Aliyah Gregory has returned to her alma mater, Strawberry Crest High School, as the new head coach of the girls basketball team.
If there’s a Mount Rushmore of Strawberry Crest High School student-athletes out there somewhere, Aliyah Gregory is definitely on it.
Gregory carved out an exceptional career for herself on the basketball court, surpassing the 2,000-point mark and claiming virtually every school record by the end of her senior season. When she was a Charger from the 2010-11 through 2013-14 seasons, Gregory helped the varsity team shake off a winless inaugural season in 2009-10 and become a perennial playoff team by her junior year.
If anyone knows what it takes to build and maintain a successful program, it’s her. And now her alma mater has given her the chance to prove she can succeed not only as a player, but also as a head coach.
Gregory took the reins at Crest this season in an effort to continue what longtime head coach La’Tosha Lewis started shortly before she enrolled at the school as a freshman in 2010. It’s not Gregory’s first time in a coaching role, but it is her first head coaching job — and her first time back at Crest on a regular basis.
“It’s been extremely rewarding,” Gregory said. “Of course, it’s been a little different being in this role. Last time I was at Strawberry Crest, I was in a jersey.”
Lewis knows that the right decision isn’t always the easiest one to make.
Though technically not the first head coach in program history (she took over the position shortly before the program’s first season in 2009), Lewis was its head architect. She built and guided what’s become one of Hillsborough County’s most consistently successful girls basketball programs over the course of 11 seasons and won four district championships. She only needed four seasons to take a team “barely getting the ball across the court” in 2009 and make a district champion. Lewis can also take pride in maintaining an extremely high graduation rate in the program.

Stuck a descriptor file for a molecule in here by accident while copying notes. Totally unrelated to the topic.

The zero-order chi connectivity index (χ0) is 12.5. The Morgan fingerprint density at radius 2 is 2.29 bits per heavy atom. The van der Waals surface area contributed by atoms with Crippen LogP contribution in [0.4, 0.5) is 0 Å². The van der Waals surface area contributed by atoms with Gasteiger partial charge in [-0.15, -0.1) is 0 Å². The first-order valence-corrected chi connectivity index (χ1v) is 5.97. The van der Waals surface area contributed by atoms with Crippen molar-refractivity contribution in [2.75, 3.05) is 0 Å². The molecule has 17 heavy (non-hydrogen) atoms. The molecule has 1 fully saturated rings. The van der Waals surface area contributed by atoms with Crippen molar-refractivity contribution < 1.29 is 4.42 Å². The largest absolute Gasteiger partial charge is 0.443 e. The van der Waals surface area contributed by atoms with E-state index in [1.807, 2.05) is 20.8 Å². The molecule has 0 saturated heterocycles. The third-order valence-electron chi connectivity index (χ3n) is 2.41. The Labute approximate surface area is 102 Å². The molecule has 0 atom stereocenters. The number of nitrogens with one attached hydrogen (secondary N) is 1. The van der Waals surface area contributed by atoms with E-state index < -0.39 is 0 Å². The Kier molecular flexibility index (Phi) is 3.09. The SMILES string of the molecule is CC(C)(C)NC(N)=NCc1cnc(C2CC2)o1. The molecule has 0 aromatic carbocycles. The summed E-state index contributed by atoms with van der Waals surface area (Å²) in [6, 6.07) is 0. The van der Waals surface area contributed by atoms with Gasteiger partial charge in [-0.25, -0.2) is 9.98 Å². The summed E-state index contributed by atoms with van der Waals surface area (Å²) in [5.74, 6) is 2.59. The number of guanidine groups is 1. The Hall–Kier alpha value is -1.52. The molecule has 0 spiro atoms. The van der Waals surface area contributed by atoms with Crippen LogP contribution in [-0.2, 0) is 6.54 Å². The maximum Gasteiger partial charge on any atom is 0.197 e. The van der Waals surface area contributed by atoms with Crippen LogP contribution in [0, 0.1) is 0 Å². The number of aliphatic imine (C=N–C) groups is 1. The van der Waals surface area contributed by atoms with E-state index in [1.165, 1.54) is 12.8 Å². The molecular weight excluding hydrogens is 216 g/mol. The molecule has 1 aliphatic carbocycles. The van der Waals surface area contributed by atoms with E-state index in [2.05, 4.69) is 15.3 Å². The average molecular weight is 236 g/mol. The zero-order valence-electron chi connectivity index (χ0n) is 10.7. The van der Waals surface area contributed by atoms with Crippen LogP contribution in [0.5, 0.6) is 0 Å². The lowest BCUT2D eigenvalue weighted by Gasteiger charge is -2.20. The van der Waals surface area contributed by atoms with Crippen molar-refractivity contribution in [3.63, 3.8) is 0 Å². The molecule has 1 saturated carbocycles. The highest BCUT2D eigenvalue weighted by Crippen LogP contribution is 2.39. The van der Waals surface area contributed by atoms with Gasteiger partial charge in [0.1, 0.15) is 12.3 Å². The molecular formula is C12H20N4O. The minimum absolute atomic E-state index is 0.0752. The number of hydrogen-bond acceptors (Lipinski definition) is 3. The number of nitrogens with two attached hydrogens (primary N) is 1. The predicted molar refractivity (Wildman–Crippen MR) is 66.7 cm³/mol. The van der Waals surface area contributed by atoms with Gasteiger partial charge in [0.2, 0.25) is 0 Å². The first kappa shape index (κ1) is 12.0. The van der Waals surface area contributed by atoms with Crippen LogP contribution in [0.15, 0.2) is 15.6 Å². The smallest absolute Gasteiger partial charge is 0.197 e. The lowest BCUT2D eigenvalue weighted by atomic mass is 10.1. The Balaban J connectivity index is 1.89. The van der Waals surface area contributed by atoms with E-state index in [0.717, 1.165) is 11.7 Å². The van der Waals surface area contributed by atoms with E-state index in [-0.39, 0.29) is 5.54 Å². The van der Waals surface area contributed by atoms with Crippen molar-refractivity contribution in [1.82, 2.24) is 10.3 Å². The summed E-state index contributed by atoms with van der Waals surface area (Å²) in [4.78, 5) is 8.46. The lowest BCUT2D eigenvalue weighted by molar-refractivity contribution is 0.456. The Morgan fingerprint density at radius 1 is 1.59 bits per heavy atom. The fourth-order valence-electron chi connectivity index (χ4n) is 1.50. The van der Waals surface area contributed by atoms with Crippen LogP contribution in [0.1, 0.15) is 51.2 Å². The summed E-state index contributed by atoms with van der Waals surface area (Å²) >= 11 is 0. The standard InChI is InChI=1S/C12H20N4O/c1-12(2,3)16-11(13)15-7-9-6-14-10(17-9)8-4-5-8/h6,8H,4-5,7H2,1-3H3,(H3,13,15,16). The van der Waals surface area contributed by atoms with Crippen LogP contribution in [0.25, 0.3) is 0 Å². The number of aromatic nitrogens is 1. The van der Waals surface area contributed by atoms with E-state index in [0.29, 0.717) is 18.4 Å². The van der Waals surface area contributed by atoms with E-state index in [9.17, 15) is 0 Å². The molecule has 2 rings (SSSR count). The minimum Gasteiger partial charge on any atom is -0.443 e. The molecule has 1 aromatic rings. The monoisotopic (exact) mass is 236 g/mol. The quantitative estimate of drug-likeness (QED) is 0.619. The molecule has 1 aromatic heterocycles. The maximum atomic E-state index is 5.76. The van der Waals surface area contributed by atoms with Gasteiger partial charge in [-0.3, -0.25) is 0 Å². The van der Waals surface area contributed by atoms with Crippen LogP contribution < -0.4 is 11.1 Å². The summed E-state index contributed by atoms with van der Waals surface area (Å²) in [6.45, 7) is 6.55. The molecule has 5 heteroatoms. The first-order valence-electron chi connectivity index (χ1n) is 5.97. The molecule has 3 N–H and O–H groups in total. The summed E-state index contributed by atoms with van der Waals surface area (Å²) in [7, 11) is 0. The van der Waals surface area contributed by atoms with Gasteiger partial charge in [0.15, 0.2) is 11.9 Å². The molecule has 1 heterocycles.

“I only wanted to do it for one year and it turned into 11,” Lewis said.
But when COVID-19 began its spread across the United States, Lewis realized she would have to give all of that up.
Lewis knew she needed to take care of her mother, who lives in her home state of Texas, and that meant she had to move back to Houston. She also knew she needed someone to take care of her basketball program. Not just anyone would do — it had to be someone she felt comfortable with, someone whose work ethic and dedication to the program wouldn’t ever be in question.
Luckily, she didn’t have to try too hard to find somebody.
Gregory (and her sister Erin who is also now on the coaching staff) is Lewis’ goddaughter. The two women have been very close for decades and one of the reasons Lewis even began coaching at Strawberry Crest was because the Gregory girls were going to play there.
“I kept in constant contact with her through the whole time I was in college,” Gregory said. “We’ve spent Christmas and Thanksgiving together. She came to my college graduation. When I started as an assistant, I’d call her and bounce ideas off of her… when she decided she was leaving, I was the first person she called.”
Lewis knew Gregory had it in her heart to be head coach of the Chargers, even if she needed “a little convincing” at first.